To simplify the calculation, let's assume that the average speed of sound in the diamond is simply $v_s=\sqrt{E/\rho}\simeq1.414\times10^4 \ \text{m/s}$, and the Debye frequency

$$\omega_D=v_s\left( \frac{6 \pi^2 N}{V} \right)^{1/3}\simeq3.087\times10^{14} \ \text{Hz}$$

Here I used the density of diamond to calculate $N/V$:

$$\frac{N}{V} = \frac{N_A \ \rho(\text{Diamond})}{M_{atom}(\text{C})} \simeq\frac{(6.02\times10^{23}\text{/mol})\times(3.5\ \text{g/cm$^3$})}{12\ \text{g/mol}} =1.756\times10^{29}\ \text{m$^{-3}$}$$

So the calculated approximate Debye temperature for diamond is

$$\Theta_D=\frac{\hbar \omega_D} {k_B}\simeq2357.7\ \text{K}$$

Which is almost exactly $2^{1/3}$ times the experimental Debye temperature for diamond, which is $1860 \ \text{K}$. So if we just count half of the atoms in the diamond crytsal, the calculation is almost precise. Is this a coincidence, or due to some characteristics of the diamond structure?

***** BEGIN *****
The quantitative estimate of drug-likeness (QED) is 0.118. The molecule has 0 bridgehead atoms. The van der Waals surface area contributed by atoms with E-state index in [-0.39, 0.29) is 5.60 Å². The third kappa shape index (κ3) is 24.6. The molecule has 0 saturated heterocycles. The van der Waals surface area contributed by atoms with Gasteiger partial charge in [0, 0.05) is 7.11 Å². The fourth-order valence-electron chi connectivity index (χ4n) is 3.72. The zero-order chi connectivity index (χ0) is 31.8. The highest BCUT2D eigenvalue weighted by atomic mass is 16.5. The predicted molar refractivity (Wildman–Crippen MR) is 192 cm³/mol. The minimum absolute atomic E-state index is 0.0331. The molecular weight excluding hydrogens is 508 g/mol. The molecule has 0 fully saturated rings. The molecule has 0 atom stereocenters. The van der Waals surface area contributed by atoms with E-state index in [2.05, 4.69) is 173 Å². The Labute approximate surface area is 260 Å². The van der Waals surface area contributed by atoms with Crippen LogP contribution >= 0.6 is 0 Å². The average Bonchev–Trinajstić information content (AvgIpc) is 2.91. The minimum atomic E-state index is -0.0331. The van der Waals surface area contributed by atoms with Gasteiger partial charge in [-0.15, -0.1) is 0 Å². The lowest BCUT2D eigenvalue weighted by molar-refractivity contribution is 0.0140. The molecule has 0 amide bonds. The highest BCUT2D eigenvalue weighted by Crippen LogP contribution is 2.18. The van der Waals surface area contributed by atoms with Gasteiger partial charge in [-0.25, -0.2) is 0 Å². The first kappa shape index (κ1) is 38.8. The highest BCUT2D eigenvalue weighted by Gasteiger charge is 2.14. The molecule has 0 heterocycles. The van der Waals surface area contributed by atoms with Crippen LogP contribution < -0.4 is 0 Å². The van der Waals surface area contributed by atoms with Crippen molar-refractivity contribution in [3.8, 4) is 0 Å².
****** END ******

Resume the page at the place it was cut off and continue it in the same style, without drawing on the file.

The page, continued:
Several sources give a higher (experimental) value of the Debye temperature for diamond - about 2220K: http://www.sbfisica.org.br/bjp/download/v03/v03a03.pdf , http://www.cvd-diamond.com/properties_en.htm , http://www.chm.bris.ac.uk/motm/diamond/diamprop.htm .

  • $\begingroup$ Yeah I'm definitely over-thinking this. My estimate of $v_s$ has a error of ~20%, so anything "precise" would be "coincidental". $\endgroup$
    – arax
    Oct 29 '14 at 15:52

Your Answer

By clicking “Post Your Answer”, you agree to our terms of service, privacy policy and cookie policy

Not the answer you're looking for? Browse other questions tagged or ask your own question.